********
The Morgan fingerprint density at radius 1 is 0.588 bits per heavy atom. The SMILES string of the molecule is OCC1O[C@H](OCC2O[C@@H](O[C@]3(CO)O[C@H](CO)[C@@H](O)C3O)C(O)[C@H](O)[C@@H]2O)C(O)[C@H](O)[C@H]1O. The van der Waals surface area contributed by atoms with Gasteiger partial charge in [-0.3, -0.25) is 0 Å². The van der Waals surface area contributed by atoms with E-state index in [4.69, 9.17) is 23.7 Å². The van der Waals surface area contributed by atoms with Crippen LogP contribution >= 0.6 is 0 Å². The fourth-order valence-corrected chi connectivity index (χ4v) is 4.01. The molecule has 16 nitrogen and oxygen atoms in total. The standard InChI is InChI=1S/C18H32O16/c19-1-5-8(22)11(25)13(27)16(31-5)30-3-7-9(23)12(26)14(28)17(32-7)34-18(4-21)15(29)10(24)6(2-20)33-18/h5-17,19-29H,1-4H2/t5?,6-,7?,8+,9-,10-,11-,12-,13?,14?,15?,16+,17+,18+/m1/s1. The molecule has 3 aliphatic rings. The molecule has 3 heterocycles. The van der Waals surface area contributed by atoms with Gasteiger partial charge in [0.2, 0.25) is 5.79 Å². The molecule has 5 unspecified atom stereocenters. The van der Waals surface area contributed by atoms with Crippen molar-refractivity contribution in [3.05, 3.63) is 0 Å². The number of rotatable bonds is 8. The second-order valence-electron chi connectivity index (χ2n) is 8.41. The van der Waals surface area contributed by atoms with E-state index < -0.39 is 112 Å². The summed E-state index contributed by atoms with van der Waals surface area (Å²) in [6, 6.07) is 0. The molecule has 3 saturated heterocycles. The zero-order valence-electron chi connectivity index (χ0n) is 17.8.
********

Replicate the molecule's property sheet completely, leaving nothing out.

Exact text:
The Morgan fingerprint density at radius 1 is 0.588 bits per heavy atom. The SMILES string of the molecule is OCC1O[C@H](OCC2O[C@@H](O[C@]3(CO)O[C@H](CO)[C@@H](O)C3O)C(O)[C@H](O)[C@@H]2O)C(O)[C@H](O)[C@H]1O. The van der Waals surface area contributed by atoms with Gasteiger partial charge in [-0.3, -0.25) is 0 Å². The van der Waals surface area contributed by atoms with E-state index in [4.69, 9.17) is 23.7 Å². The van der Waals surface area contributed by atoms with Crippen LogP contribution >= 0.6 is 0 Å². The fourth-order valence-corrected chi connectivity index (χ4v) is 4.01. The molecule has 16 nitrogen and oxygen atoms in total. The standard InChI is InChI=1S/C18H32O16/c19-1-5-8(22)11(25)13(27)16(31-5)30-3-7-9(23)12(26)14(28)17(32-7)34-18(4-21)15(29)10(24)6(2-20)33-18/h5-17,19-29H,1-4H2/t5?,6-,7?,8+,9-,10-,11-,12-,13?,14?,15?,16+,17+,18+/m1/s1. The molecule has 3 aliphatic rings. The molecule has 3 heterocycles. The van der Waals surface area contributed by atoms with Gasteiger partial charge in [0.2, 0.25) is 5.79 Å². The molecule has 5 unspecified atom stereocenters. The van der Waals surface area contributed by atoms with Crippen molar-refractivity contribution in [3.05, 3.63) is 0 Å². The number of rotatable bonds is 8. The second-order valence-electron chi connectivity index (χ2n) is 8.41. The van der Waals surface area contributed by atoms with E-state index < -0.39 is 112 Å². The summed E-state index contributed by atoms with van der Waals surface area (Å²) in [6, 6.07) is 0. The molecule has 3 saturated heterocycles. The zero-order valence-electron chi connectivity index (χ0n) is 17.8.